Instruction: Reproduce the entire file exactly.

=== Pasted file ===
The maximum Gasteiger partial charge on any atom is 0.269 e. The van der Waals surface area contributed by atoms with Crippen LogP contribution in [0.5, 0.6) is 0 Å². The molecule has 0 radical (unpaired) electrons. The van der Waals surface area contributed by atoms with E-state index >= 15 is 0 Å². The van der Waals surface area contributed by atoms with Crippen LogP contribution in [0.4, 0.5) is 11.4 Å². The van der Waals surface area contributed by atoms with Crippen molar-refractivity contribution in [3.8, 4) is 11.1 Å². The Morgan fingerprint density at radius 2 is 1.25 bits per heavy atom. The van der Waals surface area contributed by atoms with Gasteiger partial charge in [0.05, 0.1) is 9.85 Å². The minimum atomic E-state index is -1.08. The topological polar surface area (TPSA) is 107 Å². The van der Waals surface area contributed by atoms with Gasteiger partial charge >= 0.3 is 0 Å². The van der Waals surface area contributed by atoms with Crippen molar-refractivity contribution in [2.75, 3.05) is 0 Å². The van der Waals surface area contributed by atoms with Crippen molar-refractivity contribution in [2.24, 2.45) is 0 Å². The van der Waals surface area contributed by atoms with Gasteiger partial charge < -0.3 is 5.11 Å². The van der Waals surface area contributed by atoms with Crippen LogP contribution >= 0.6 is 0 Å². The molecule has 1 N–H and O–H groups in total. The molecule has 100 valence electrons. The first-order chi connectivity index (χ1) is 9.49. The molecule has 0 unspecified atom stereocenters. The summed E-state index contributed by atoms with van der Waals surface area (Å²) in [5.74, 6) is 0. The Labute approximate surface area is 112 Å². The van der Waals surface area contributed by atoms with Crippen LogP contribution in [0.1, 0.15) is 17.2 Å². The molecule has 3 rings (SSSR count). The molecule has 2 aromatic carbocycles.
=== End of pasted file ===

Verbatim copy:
The maximum Gasteiger partial charge on any atom is 0.269 e. The van der Waals surface area contributed by atoms with Crippen LogP contribution in [0.5, 0.6) is 0 Å². The molecule has 0 radical (unpaired) electrons. The van der Waals surface area contributed by atoms with E-state index >= 15 is 0 Å². The van der Waals surface area contributed by atoms with Crippen LogP contribution in [0.4, 0.5) is 11.4 Å². The van der Waals surface area contributed by atoms with Crippen molar-refractivity contribution in [3.8, 4) is 11.1 Å². The Morgan fingerprint density at radius 2 is 1.25 bits per heavy atom. The van der Waals surface area contributed by atoms with Gasteiger partial charge in [0.05, 0.1) is 9.85 Å². The minimum atomic E-state index is -1.08. The topological polar surface area (TPSA) is 107 Å². The van der Waals surface area contributed by atoms with Gasteiger partial charge >= 0.3 is 0 Å². The van der Waals surface area contributed by atoms with Crippen molar-refractivity contribution in [2.75, 3.05) is 0 Å². The van der Waals surface area contributed by atoms with Crippen molar-refractivity contribution in [2.24, 2.45) is 0 Å². The van der Waals surface area contributed by atoms with Gasteiger partial charge < -0.3 is 5.11 Å². The van der Waals surface area contributed by atoms with Crippen LogP contribution >= 0.6 is 0 Å². The molecule has 1 N–H and O–H groups in total. The molecule has 100 valence electrons. The first-order chi connectivity index (χ1) is 9.49. The molecule has 0 unspecified atom stereocenters. The summed E-state index contributed by atoms with van der Waals surface area (Å²) in [5.74, 6) is 0. The Labute approximate surface area is 112 Å². The van der Waals surface area contributed by atoms with Crippen LogP contribution in [0.1, 0.15) is 17.2 Å². The molecule has 3 rings (SSSR count). The molecule has 2 aromatic carbocycles.